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Mohamed Haseeb

Software and machine learning engineer, interested in applying machine learning techniques to build innovative solutions.

Self learning Pac-Man player, using reinforcement learning


This project was performed togehter with Maco Morik.

The goal of the project was to build a Pac-Man player that learns to play by exploring. The player was implemented using approximate Q-learning. We used a neural network (7 inputs, 1 hidden layer of 50 neurons, and 1 output) to approximate the Q function. The inputs were an action (e.g. top/left/bottom/right) along side 6 features extracted from the game state. The used features are:

  • Distance to closed food pill
  • Remaining food pills
  • Distance to the closest non-scared ghost
  • Distance to the closest scared ghost
  • time left of the closes scared ghost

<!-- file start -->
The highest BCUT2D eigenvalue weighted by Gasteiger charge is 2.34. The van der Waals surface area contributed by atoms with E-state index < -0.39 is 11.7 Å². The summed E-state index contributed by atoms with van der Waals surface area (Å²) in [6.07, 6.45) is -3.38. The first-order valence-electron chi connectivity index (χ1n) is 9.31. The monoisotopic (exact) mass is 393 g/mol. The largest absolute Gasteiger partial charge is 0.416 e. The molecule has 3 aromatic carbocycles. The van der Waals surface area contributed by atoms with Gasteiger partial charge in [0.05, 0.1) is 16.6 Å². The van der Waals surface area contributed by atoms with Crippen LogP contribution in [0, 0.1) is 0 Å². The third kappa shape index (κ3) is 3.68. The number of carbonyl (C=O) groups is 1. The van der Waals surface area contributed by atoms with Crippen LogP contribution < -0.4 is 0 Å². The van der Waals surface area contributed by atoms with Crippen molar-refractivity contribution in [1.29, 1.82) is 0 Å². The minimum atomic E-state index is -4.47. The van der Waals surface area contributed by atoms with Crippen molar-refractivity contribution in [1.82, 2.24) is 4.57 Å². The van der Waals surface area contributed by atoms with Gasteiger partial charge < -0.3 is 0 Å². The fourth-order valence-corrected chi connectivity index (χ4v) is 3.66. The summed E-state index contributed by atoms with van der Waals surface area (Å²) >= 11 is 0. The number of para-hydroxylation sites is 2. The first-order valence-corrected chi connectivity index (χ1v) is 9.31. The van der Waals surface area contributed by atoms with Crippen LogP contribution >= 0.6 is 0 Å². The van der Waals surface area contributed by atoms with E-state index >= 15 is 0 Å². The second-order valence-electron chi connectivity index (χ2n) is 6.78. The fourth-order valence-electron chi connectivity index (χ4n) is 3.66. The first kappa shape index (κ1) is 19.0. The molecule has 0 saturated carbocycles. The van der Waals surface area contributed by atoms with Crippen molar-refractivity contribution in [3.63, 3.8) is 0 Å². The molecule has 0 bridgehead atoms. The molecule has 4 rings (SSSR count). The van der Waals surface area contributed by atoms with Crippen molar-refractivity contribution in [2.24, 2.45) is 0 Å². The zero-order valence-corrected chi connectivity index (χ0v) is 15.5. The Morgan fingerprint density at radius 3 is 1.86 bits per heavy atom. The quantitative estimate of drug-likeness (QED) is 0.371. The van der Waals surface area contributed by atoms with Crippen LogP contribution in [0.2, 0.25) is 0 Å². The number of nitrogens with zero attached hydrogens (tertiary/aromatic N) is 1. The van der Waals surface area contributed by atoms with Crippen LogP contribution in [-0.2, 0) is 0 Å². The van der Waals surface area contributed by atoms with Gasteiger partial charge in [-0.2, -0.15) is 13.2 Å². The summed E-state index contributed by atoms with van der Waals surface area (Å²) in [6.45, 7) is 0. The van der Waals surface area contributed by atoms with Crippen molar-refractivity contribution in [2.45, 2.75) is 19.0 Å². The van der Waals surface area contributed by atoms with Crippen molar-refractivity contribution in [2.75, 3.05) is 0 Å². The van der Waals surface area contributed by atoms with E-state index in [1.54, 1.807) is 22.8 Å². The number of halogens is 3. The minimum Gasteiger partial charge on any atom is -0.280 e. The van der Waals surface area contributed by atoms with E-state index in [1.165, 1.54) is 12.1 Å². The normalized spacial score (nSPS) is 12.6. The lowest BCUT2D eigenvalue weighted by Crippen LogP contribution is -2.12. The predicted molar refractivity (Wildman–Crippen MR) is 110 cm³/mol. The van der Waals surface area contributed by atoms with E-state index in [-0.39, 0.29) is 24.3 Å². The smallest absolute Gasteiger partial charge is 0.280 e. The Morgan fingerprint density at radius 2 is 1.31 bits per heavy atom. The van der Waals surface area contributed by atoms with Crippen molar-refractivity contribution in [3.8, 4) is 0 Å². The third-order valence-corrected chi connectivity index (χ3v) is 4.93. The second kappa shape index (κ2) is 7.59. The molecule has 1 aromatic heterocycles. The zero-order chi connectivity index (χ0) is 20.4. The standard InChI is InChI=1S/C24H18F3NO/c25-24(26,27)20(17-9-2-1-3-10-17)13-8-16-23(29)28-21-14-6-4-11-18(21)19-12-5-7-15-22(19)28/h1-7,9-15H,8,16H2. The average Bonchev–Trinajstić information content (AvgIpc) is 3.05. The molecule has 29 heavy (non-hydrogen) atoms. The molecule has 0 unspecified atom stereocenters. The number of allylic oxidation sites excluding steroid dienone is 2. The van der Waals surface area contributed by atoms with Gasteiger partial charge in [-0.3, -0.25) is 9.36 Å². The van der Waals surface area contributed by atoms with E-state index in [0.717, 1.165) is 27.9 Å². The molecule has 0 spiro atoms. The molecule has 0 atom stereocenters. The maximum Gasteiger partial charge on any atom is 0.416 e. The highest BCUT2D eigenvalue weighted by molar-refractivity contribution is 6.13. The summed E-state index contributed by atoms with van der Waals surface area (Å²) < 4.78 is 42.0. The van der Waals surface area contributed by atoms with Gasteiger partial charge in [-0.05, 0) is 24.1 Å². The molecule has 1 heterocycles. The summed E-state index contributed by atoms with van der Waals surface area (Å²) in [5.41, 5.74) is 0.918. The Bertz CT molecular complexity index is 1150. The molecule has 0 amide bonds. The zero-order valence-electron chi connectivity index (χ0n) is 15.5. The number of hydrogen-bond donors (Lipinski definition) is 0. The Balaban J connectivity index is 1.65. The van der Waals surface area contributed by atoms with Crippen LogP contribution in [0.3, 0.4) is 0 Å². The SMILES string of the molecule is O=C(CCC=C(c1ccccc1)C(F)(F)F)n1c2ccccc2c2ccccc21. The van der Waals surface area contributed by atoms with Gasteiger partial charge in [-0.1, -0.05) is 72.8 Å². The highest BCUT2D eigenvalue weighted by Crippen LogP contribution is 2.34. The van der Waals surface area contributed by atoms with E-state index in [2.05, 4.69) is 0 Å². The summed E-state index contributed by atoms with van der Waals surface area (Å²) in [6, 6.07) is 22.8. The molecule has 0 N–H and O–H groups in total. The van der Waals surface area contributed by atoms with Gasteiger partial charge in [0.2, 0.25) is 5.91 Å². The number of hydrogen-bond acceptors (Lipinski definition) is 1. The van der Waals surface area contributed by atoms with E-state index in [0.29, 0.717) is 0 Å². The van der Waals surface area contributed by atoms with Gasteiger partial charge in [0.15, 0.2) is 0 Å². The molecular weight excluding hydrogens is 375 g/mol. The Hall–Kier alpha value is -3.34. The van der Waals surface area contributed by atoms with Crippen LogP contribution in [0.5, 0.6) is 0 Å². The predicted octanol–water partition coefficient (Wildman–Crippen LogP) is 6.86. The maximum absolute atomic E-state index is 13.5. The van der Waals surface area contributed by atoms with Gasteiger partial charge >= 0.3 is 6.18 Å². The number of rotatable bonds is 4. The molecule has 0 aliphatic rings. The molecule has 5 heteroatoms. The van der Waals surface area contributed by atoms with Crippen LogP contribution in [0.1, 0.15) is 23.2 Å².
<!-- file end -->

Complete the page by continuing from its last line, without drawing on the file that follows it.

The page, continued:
• Ghost presence in a neighboring location

Below is showing the game score (averaged over 30 game episodes) during training. After 400 games, the player seems to have converged to some playing strategy (policy).


When tested in 50 games, the player achieved a game win rate of 97% against random ghosts, and 53% against intelligent ghosts that chases Pack-man (player with Q-function approximated with a linear regression model achieved a game win rate of 92% and 53% for the two scenarios). The neural network has improvement over the linear model, but not a significant one. This most likely due to the fact that the game is state is approximated with some features that do not capture all the aspects of the game state (i.e. there is no feature indicating direction of ghosts movement). Deep neural networks automatically extract “good” feature representations from the raw inputs, and hence using them as approximator for the Q function results in a more powerful agents (given that they were trained correct).